Fostering Digital Resilience for the 99% of European industry

  • June 9, 2023
  • 4 min read

An In-Depth Analysis of the Cyber Resilience Act`s legislative procedure

In today’s rapidly evolving digital landscape, cybersecurity has emerged as a fundamental asset for preserving the innovative capacity of digital solutions. To address cybersecurity deficiencies in various products and enhance consumers’ ability to identify and assess cyber secure products, the European Commission proposed the Cyber Resilience Act (CRA) on September 15, 2022.

As previously discussed, the legislative proposal introduces harmonized rules on mandatory cybersecurity requirements for products with digital elements are proposed, encompassing the planning, design, development, and maintenance stages. Despite the above, concerns have been raised regarding potential burdensome obligations that may impact the competitiveness of small and medium-sized enterprises (SMEs). With ongoing discussions shaping the positions of co-legislators, the focus remains on striking a balance between strengthening cyber resilience and avoiding excessive burdens on SMEs, while fostering a competitive and sustainable digitalisation of all industrial ecosystems.

Keeping a watchful eye on the policy debate on cyber resilience, the hybrid event organized under PUZZLE, “Fostering Cyber Resilience for SMEs”, brought together diverse perspectives on the impact of the CRA on SMEs in Europe, with specific attention given to the Act’s influence on the European cybersecurity market.

Notably, Maika Föhrenbach, Policy Officer of the Cyber Security and Digital Privacy Policy Unit of the European Commission, delivered a keynote speech, providing insights into the Commission’s objectives and the provisions that will support SMEs in ensuring compliance with the Act. Furthermore, one of the consortium partners, who represents SMEs in Europe and is also responsible for SME engagement and mentoring in PUZZLE has spoken on behalf of SMEs and contributed actively to the discussion by developing a thorough Position Paper and submitting impactful amendment proposals to the Parliament.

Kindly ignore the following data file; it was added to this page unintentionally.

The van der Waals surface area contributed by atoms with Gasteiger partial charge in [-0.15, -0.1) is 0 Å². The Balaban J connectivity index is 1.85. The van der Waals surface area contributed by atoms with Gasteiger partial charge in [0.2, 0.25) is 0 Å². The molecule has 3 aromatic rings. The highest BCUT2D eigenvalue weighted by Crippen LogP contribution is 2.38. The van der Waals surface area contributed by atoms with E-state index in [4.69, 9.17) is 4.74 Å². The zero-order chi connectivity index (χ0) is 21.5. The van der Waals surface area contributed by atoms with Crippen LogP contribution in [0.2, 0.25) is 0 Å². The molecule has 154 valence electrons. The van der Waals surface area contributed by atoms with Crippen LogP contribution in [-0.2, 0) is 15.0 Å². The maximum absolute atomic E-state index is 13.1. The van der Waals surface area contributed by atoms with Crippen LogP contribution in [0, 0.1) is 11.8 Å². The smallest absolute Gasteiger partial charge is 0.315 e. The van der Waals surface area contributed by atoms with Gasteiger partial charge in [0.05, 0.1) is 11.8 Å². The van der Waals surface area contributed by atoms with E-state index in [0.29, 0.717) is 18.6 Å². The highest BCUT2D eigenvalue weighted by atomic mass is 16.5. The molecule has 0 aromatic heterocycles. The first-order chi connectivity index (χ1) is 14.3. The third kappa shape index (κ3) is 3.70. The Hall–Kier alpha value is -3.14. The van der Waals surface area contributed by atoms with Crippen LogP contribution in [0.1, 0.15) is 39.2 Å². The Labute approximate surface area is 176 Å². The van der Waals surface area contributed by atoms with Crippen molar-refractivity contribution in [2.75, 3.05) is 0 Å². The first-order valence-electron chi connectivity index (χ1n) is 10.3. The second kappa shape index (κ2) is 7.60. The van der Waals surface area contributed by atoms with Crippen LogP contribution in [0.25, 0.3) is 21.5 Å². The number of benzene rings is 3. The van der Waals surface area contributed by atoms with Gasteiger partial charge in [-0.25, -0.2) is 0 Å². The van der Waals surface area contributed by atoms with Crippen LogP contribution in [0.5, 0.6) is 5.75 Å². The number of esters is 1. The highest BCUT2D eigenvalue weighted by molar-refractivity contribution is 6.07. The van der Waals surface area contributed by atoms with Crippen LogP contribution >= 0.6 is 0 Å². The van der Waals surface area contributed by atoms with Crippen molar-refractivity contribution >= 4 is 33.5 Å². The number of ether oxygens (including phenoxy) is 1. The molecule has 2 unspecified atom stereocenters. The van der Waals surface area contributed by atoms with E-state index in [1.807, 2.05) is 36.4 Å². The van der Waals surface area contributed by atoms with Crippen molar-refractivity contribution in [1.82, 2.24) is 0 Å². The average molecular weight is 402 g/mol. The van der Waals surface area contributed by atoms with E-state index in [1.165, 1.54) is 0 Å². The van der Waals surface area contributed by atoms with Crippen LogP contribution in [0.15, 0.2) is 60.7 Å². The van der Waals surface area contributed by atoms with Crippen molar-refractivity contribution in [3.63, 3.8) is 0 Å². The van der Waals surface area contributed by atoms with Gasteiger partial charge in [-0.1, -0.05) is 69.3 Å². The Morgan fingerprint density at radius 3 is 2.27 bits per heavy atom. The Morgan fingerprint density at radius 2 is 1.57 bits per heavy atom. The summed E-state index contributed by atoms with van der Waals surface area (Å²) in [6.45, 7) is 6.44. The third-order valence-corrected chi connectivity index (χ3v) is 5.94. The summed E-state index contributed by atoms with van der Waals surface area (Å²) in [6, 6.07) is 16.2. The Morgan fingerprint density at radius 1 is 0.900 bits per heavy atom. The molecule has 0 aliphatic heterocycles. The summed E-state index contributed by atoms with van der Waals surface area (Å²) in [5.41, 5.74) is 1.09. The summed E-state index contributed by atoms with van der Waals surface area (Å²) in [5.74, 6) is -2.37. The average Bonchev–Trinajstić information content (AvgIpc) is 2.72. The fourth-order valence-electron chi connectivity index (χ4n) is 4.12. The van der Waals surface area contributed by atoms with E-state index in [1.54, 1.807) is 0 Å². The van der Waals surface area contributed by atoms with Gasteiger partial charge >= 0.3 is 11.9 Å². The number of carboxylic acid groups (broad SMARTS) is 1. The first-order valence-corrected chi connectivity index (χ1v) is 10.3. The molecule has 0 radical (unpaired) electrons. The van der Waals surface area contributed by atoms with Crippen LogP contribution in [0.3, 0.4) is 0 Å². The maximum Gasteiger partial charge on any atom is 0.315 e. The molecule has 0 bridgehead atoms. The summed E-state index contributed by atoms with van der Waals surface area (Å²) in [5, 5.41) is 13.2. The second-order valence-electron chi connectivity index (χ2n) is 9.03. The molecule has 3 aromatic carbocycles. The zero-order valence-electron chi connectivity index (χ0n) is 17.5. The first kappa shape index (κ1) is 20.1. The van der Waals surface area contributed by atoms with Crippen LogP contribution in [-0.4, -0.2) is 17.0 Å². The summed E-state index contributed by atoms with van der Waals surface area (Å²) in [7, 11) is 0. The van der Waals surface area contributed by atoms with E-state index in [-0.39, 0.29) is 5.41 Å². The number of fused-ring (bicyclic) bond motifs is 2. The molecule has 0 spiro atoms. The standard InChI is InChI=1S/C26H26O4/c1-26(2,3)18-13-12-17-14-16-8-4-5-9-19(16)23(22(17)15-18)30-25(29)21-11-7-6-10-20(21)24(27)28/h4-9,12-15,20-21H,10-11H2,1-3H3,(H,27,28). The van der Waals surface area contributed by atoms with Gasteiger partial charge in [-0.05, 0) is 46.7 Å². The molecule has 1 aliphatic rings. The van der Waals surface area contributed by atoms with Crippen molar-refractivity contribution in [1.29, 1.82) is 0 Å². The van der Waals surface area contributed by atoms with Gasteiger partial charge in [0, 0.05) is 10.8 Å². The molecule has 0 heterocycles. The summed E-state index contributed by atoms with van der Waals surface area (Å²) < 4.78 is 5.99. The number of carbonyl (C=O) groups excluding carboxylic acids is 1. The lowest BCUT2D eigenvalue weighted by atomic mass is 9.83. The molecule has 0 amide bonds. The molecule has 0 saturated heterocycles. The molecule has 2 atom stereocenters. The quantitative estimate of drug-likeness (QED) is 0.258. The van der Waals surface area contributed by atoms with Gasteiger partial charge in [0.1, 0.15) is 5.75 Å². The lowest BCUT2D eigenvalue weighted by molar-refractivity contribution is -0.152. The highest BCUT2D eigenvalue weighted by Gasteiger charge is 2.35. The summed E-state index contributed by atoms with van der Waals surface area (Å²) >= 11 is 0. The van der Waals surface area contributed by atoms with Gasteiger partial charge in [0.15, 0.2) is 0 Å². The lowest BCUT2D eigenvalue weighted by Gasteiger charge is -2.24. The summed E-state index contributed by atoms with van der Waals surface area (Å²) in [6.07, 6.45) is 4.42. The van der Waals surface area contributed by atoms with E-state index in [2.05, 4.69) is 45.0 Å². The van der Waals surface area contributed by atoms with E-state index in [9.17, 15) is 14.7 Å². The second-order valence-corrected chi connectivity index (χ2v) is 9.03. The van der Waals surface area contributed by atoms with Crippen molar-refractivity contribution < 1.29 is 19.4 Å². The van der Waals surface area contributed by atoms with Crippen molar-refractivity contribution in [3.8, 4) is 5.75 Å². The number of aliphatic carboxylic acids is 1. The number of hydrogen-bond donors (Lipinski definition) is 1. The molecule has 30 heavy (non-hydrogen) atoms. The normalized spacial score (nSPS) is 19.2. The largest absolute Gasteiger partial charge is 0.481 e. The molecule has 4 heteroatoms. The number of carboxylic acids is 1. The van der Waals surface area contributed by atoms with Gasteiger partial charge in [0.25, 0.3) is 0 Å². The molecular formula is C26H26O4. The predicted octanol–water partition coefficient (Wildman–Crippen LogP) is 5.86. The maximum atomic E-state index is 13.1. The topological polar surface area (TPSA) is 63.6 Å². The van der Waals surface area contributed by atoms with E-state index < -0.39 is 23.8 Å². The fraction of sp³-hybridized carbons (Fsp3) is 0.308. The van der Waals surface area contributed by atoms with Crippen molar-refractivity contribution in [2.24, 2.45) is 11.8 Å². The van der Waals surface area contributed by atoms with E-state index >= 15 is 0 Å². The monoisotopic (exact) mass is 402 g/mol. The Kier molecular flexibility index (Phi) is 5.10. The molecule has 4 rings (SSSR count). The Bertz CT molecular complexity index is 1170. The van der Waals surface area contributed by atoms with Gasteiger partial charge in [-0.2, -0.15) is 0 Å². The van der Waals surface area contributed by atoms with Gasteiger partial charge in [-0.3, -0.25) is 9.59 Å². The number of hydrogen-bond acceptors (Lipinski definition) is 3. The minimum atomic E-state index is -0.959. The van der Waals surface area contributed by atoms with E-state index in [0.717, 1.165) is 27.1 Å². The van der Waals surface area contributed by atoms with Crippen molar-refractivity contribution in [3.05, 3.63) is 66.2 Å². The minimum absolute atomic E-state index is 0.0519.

Altogether, SMEs have emphasized the need for clear guidance, support, and proportionality measures to ensure the effective implementation of the new requirements It has been further identified that harmonized standards and SME representation in standardization committees play a crucial role in enhancing compliance. When mandating the development of CRA standards to the European Standards Organisation, the Commission should instruct the latter with concrete measures and KPIs to ensure the development of SME friendly standards. The establishment of regulatory sandboxes, akin to the provisions in the Artificial Intelligence Act, has been recognized as an additional means to facilitate compliance, stimulate innovation, and foster regulatory learning. Furthermore, there is support for the suggestion of extending the transition period and allowing voluntary compliance before the official implementation of the Cyber Resilience Act (CRA). These considerations underscore the importance of providing SMEs with the necessary resources and flexibility to adapt to the regulatory framework effectively.

Under scrutiny in the European Parliament and the Council of the European Union, the proposed text has undergone notable revisions.
Rapporteur Nicola Danti’s draft report emphasized aligning product lifetime with consumer expectations, granting manufacturers the authority to determine it. With respect to the product life cycle, the CRA should also include considerations of sustainability. There should be limitations on the ability of Original Equipment Manufacturers (OEMs) to impose intricate security standards that restrict independent third-party access to their devices. Additionally, the Council, led by the Swedish Presidency, incorporated previous changes, and introduces further elements to enhance flexibility, clarifying that security updates may not be applicable in integrated product settings or instances of operational interference.

The amendments propose several changes to the regulations regarding cyber resilience regulatory sandboxes, penalties, allocation of penalty revenues, manufacturers’ obligations, and security updates. Member States must establish effective and proportionate penalties, considering the financial capabilities of SMEs. Compliance should account for SME status, guidance, and financial support. Penalties should consider the size, market share, risks, consequences, and financial characteristics of offending operators. Manufacturers must address vulnerabilities, provide security updates for a minimum of five years, or expected product lifetime, and inform buyers of update durations. Penalty revenues should fund initiatives for skilled cybersecurity professionals, capacity-building, and raising awareness. Equitable and reasonable conditions should be ensured for SMEs in conformity assessment fees.

In conclusion, it could be noted that most proposed amendments move in the right direction of addressing the concerns of SMEs. Digital resilience and adaptability are critical elements for the survival and growth of SMEs. Policymakers continue to be invited to adopt a proportionate approach that fosters and secures Europe-led innovation while minimizing the disproportionate costs borne by SMEs.

By providing the necessary guidance, support, and inclusive measures, the Cyber Resilience Act can strengthen cybersecurity across Europe and enable SMEs to thrive in the digital economy.

Author: European DIGITAL SME Alliance
Featured Photo by CoolVid-Shows on Pixabay.